You’ve probably heard the phrase, “don’t put all your eggs in one basket.” While selling on Amazon is an incredible way to get your product in front of millions of potential customers, you should diversify your brand’s online presence as your business grows.
This can mean listing your product on other ecommerce marketplaces like Walmart Marketplace, eBay, and even Facebook Marketplace. But it should also include creating your own ecommerce storefront on a platform like Shopify, as it gives you full control over your branding and builds legitimacy around your brand name.
Let’s go over how to start your own Shopify store to expand your brand beyond its Amazon footprint.
What is Shopify?
Shopify is a fully customizable ecommerce platform that enables brands to create their own online storefronts. With Shopify, you can sell your products online just like on any other ecommerce marketplace, but without content limitations or hefty fees.
Shopify offers three different user plans at varying price points, depending on the size and needs of your business. They also offer a Point of Sale app to support brick-and-mortar operations. If you’re not sure which plan is right for your brand, you can try one free for two weeks.
The best part is that you don’t need to know how to code or build a website from scratch. Shopify’s huge library of free and paid pre-made site templates, called “themes,” makes designing your storefront simple and straightforward.
You can customize your store however you want your brand to look and feel. There are themes to choose from that are tailored to virtually any kind of ecommerce business, including brands selling just one product. Shopify’s themes are so effective, they’re used by some of the world’s biggest brands, like Kappa (Impulse theme), Tefal (Warehouse theme), and Southern Living (Expanse theme).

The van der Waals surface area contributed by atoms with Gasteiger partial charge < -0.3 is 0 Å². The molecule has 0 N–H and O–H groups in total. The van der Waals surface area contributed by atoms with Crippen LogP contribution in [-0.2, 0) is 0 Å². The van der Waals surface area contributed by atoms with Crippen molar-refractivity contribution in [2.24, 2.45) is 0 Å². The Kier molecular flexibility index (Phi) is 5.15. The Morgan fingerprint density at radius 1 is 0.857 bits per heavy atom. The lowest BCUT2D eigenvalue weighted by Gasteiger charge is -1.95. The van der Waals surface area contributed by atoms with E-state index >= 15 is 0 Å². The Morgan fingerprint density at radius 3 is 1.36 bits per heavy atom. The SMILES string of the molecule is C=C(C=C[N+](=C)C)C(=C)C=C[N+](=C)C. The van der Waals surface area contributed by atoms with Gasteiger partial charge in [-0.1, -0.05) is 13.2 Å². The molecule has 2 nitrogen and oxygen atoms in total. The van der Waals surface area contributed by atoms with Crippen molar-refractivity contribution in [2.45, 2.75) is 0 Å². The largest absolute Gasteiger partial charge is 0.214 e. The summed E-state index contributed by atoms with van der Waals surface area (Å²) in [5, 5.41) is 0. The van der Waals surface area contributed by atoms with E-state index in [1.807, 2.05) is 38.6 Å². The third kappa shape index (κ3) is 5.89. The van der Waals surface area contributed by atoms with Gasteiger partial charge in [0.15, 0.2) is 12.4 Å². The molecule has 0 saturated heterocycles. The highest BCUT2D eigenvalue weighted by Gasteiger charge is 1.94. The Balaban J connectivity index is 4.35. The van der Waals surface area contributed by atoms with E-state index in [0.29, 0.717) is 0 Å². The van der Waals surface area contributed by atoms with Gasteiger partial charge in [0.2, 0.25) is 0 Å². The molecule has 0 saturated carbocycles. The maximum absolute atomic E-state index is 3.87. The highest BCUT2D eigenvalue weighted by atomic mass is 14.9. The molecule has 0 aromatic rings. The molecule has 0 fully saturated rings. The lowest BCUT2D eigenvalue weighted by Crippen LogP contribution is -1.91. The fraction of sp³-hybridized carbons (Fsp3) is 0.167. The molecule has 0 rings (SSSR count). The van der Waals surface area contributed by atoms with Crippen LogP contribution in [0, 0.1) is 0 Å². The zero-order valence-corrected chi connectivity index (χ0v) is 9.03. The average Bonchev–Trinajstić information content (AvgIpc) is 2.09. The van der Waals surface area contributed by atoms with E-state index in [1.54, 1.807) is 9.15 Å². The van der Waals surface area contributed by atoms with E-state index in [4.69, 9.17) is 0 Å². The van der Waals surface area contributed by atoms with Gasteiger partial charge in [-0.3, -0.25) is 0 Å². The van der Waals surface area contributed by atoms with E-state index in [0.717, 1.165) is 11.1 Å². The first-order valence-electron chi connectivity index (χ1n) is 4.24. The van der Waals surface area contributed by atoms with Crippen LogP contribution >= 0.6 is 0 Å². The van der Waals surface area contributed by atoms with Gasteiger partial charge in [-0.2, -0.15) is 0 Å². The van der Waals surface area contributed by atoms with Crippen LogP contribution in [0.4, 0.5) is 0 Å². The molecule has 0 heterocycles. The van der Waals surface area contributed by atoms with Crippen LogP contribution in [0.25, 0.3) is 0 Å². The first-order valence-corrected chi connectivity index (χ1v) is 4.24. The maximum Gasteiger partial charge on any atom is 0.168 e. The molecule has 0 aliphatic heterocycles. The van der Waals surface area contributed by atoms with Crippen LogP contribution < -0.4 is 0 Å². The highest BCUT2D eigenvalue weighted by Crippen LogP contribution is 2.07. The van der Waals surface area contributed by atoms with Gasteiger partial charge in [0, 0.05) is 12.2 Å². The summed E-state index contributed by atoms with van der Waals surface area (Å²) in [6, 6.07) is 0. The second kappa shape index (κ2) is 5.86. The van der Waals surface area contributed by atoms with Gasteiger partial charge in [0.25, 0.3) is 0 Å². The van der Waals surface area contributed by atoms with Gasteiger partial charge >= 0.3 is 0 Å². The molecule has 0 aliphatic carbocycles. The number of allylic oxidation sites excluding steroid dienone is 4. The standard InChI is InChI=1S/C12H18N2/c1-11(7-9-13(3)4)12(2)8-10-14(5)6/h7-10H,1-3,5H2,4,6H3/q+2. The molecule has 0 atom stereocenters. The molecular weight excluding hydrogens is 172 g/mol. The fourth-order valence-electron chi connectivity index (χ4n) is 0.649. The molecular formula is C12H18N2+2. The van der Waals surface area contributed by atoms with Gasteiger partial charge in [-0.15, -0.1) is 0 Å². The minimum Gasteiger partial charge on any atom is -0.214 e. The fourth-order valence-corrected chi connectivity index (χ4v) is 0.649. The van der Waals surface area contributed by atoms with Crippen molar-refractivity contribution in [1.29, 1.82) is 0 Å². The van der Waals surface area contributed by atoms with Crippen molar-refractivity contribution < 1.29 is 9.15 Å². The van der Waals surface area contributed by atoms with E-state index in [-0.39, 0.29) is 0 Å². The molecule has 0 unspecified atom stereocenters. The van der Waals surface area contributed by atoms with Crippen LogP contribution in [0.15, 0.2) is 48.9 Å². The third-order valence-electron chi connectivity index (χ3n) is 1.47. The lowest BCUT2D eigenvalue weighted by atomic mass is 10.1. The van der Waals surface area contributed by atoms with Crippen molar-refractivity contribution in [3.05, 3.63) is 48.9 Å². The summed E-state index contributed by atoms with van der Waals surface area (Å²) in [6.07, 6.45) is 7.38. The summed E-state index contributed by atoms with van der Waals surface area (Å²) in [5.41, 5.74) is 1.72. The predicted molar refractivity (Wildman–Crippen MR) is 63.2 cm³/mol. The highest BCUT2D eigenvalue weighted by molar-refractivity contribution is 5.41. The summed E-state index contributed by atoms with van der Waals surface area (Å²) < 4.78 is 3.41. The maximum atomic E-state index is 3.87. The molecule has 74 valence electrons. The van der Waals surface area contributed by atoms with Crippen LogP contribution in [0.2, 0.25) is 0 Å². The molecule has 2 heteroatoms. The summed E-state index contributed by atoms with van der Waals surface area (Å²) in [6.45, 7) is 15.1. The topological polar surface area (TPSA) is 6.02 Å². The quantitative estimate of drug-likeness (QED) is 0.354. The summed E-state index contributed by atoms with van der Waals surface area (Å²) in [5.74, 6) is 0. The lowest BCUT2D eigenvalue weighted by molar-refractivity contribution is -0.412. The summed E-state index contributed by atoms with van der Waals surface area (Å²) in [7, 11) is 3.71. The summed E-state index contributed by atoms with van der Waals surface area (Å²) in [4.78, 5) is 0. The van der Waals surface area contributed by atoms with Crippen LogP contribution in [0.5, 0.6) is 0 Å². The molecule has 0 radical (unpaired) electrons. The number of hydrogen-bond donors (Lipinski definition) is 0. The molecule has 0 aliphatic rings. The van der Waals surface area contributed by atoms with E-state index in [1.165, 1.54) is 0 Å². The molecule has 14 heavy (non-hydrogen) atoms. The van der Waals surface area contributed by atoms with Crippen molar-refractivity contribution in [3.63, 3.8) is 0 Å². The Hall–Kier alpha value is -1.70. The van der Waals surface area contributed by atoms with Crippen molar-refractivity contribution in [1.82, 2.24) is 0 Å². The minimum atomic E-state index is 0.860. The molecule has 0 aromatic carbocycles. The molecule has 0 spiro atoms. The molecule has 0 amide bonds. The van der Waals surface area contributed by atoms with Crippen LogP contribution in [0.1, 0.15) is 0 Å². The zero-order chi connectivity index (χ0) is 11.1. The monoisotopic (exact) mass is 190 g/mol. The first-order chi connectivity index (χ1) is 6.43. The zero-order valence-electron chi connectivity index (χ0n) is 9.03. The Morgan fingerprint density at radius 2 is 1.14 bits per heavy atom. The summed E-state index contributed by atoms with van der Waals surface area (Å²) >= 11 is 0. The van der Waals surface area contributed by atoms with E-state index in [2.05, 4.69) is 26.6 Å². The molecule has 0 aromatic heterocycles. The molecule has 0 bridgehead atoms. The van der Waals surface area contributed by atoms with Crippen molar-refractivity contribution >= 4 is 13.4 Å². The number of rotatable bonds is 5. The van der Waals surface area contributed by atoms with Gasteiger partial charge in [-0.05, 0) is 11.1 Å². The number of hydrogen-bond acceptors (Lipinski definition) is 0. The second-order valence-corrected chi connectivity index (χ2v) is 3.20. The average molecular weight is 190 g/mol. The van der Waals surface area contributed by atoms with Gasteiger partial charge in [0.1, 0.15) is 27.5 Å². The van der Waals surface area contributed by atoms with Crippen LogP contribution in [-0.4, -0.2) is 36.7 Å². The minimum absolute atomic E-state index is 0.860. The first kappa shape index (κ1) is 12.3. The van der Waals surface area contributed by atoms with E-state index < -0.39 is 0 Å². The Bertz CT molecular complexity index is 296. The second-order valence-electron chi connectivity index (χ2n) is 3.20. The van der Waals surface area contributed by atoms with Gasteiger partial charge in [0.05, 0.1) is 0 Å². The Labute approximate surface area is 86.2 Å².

How much does Shopify cost?
Shopify offers three selling plans to choose from: the Basic Shopify Plan, the Shopify Plan, and the Advanced Shopify Plan.
The $29/month Basic plan has everything you need to set up your store and start selling. If you want more features or better payment and shipment options, you can always upgrade your plan.
Unlike selling on a marketplace like Amazon or eBay, Shopify does not charge you any selling fees — just payment processing fees. This means you get to keep more of the profit from each sale for yourself.
As mentioned earlier, Shopify offers a 14-day free trial on any selling plan you choose from.
Who should sell on Shopify?
Creating a Shopify storefront is a good idea for anyone who either wants to start their ecommerce journey or expand an existing brand they’ve built on another marketplace. Shopify’s themes support entrepreneurs of all stripes, from dropshippers, private label Amazon sellers, eBay sellers listing secondhand goods, handmade artisans, or brick-and-mortar brands owners that want to move their operations online.
Advantages and disadvantages of selling on Shopify
- Easy to set up
It’s simple to set up your account and beautify your storefront. Its user-friendly platform and customizable templates make the process straightforward even for the technologically unsavvy.
- Customizable themes
Unlike on Amazon and similar marketplaces, you can design your store to your specifications to evoke a distinct look and feel for your digital brand experience. While Amazon Storefronts do allow you to add more photos and other content than on product detail pages, you’re still confined to Amazon’s site layout, which includes its navigation menus, search bar, and logo.
With a Shopify site, you can add as many images and text fields as you want with your own unique structure, so that visitors are fully immersed in the world of your brand.
- No selling fees
On Amazon, users are hit with a slew of seller fees that can equate to 30-40% of their sales revenue. On Shopify, all you’ll pay is the monthly subscription cost and payment processing fees. While it does cost money to maintain your storefront, you get to keep a higher proportion of the proceeds from each sale you make.